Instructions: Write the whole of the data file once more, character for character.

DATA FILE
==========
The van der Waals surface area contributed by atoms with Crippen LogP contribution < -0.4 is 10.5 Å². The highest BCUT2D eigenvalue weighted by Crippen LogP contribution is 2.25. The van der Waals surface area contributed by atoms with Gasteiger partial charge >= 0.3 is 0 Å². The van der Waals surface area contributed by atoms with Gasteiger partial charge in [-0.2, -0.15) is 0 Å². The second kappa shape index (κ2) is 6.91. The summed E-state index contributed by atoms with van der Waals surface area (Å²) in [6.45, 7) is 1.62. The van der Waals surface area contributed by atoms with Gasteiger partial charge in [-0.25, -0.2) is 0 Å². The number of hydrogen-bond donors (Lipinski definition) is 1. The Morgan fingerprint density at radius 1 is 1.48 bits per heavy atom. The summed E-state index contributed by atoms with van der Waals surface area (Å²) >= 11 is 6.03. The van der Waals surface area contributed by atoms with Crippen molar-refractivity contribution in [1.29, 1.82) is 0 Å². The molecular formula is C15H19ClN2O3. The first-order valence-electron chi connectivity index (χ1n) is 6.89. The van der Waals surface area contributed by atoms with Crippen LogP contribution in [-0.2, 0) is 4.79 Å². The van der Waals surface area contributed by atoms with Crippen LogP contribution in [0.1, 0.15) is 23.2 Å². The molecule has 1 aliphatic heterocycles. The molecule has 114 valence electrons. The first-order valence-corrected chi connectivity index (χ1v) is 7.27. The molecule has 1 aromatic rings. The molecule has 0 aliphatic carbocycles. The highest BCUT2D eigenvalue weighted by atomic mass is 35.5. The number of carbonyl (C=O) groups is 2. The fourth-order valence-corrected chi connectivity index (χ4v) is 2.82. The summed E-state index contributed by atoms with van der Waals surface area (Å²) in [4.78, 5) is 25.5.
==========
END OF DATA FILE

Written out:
The van der Waals surface area contributed by atoms with Crippen LogP contribution < -0.4 is 10.5 Å². The highest BCUT2D eigenvalue weighted by Crippen LogP contribution is 2.25. The van der Waals surface area contributed by atoms with Gasteiger partial charge >= 0.3 is 0 Å². The van der Waals surface area contributed by atoms with Gasteiger partial charge in [-0.2, -0.15) is 0 Å². The second kappa shape index (κ2) is 6.91. The summed E-state index contributed by atoms with van der Waals surface area (Å²) in [6.45, 7) is 1.62. The van der Waals surface area contributed by atoms with Gasteiger partial charge in [-0.25, -0.2) is 0 Å². The number of hydrogen-bond donors (Lipinski definition) is 1. The Morgan fingerprint density at radius 1 is 1.48 bits per heavy atom. The summed E-state index contributed by atoms with van der Waals surface area (Å²) >= 11 is 6.03. The van der Waals surface area contributed by atoms with Crippen molar-refractivity contribution in [1.29, 1.82) is 0 Å². The molecular formula is C15H19ClN2O3. The first-order valence-electron chi connectivity index (χ1n) is 6.89. The van der Waals surface area contributed by atoms with Crippen LogP contribution in [-0.2, 0) is 4.79 Å². The van der Waals surface area contributed by atoms with Crippen LogP contribution in [0.1, 0.15) is 23.2 Å². The molecule has 1 aliphatic heterocycles. The molecule has 114 valence electrons. The first-order valence-corrected chi connectivity index (χ1v) is 7.27. The molecule has 1 aromatic rings. The molecule has 0 aliphatic carbocycles. The highest BCUT2D eigenvalue weighted by atomic mass is 35.5. The number of carbonyl (C=O) groups is 2. The fourth-order valence-corrected chi connectivity index (χ4v) is 2.82. The summed E-state index contributed by atoms with van der Waals surface area (Å²) in [4.78, 5) is 25.5.